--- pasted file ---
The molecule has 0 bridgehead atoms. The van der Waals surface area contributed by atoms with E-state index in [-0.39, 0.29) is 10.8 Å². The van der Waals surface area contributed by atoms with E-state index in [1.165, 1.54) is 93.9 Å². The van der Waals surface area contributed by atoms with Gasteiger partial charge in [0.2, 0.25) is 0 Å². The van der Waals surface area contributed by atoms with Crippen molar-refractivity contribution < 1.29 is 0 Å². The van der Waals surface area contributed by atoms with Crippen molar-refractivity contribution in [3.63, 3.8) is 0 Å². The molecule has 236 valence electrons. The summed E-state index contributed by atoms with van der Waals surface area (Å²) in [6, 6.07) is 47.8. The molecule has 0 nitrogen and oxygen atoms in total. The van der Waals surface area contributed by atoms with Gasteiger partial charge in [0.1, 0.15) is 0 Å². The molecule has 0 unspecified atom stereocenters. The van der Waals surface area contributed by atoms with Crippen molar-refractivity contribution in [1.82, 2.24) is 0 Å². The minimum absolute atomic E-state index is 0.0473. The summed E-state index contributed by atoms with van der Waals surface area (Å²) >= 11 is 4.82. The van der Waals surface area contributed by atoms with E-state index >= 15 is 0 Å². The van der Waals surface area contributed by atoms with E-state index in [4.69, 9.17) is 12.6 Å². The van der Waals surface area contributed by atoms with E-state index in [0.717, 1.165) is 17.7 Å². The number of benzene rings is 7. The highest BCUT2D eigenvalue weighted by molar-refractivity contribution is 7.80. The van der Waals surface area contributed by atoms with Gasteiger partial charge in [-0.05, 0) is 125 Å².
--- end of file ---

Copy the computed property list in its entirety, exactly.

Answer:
The molecule has 0 bridgehead atoms. The van der Waals surface area contributed by atoms with E-state index in [-0.39, 0.29) is 10.8 Å². The van der Waals surface area contributed by atoms with E-state index in [1.165, 1.54) is 93.9 Å². The van der Waals surface area contributed by atoms with Gasteiger partial charge in [0.2, 0.25) is 0 Å². The van der Waals surface area contributed by atoms with Crippen molar-refractivity contribution < 1.29 is 0 Å². The van der Waals surface area contributed by atoms with Crippen molar-refractivity contribution in [3.63, 3.8) is 0 Å². The molecule has 236 valence electrons. The summed E-state index contributed by atoms with van der Waals surface area (Å²) in [6, 6.07) is 47.8. The molecule has 0 nitrogen and oxygen atoms in total. The van der Waals surface area contributed by atoms with Gasteiger partial charge in [0.1, 0.15) is 0 Å². The molecule has 0 unspecified atom stereocenters. The van der Waals surface area contributed by atoms with Crippen molar-refractivity contribution in [1.82, 2.24) is 0 Å². The minimum absolute atomic E-state index is 0.0473. The summed E-state index contributed by atoms with van der Waals surface area (Å²) >= 11 is 4.82. The van der Waals surface area contributed by atoms with E-state index >= 15 is 0 Å². The van der Waals surface area contributed by atoms with E-state index in [4.69, 9.17) is 12.6 Å². The van der Waals surface area contributed by atoms with E-state index in [0.717, 1.165) is 17.7 Å². The number of benzene rings is 7. The highest BCUT2D eigenvalue weighted by molar-refractivity contribution is 7.80. The van der Waals surface area contributed by atoms with Gasteiger partial charge in [-0.05, 0) is 125 Å².